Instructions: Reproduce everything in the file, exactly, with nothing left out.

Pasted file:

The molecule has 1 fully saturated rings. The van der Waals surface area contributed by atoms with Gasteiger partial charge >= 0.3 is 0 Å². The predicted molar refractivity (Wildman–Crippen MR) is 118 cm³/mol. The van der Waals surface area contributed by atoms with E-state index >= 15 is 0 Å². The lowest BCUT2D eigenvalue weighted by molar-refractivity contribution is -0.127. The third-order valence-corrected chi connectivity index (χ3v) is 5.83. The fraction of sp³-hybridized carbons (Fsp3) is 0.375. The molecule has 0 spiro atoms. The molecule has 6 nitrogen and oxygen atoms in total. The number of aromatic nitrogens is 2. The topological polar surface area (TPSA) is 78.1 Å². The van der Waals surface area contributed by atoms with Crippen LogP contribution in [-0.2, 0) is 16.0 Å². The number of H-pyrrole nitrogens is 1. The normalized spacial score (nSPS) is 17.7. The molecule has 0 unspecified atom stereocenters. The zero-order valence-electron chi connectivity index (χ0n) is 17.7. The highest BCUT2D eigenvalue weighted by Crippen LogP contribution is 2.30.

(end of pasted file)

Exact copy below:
The molecule has 1 fully saturated rings. The van der Waals surface area contributed by atoms with Gasteiger partial charge >= 0.3 is 0 Å². The predicted molar refractivity (Wildman–Crippen MR) is 118 cm³/mol. The van der Waals surface area contributed by atoms with E-state index >= 15 is 0 Å². The lowest BCUT2D eigenvalue weighted by molar-refractivity contribution is -0.127. The third-order valence-corrected chi connectivity index (χ3v) is 5.83. The fraction of sp³-hybridized carbons (Fsp3) is 0.375. The molecule has 0 spiro atoms. The molecule has 6 nitrogen and oxygen atoms in total. The number of aromatic nitrogens is 2. The topological polar surface area (TPSA) is 78.1 Å². The van der Waals surface area contributed by atoms with Crippen LogP contribution in [-0.2, 0) is 16.0 Å². The number of H-pyrrole nitrogens is 1. The normalized spacial score (nSPS) is 17.7. The molecule has 0 unspecified atom stereocenters. The zero-order valence-electron chi connectivity index (χ0n) is 17.7. The highest BCUT2D eigenvalue weighted by Crippen LogP contribution is 2.30.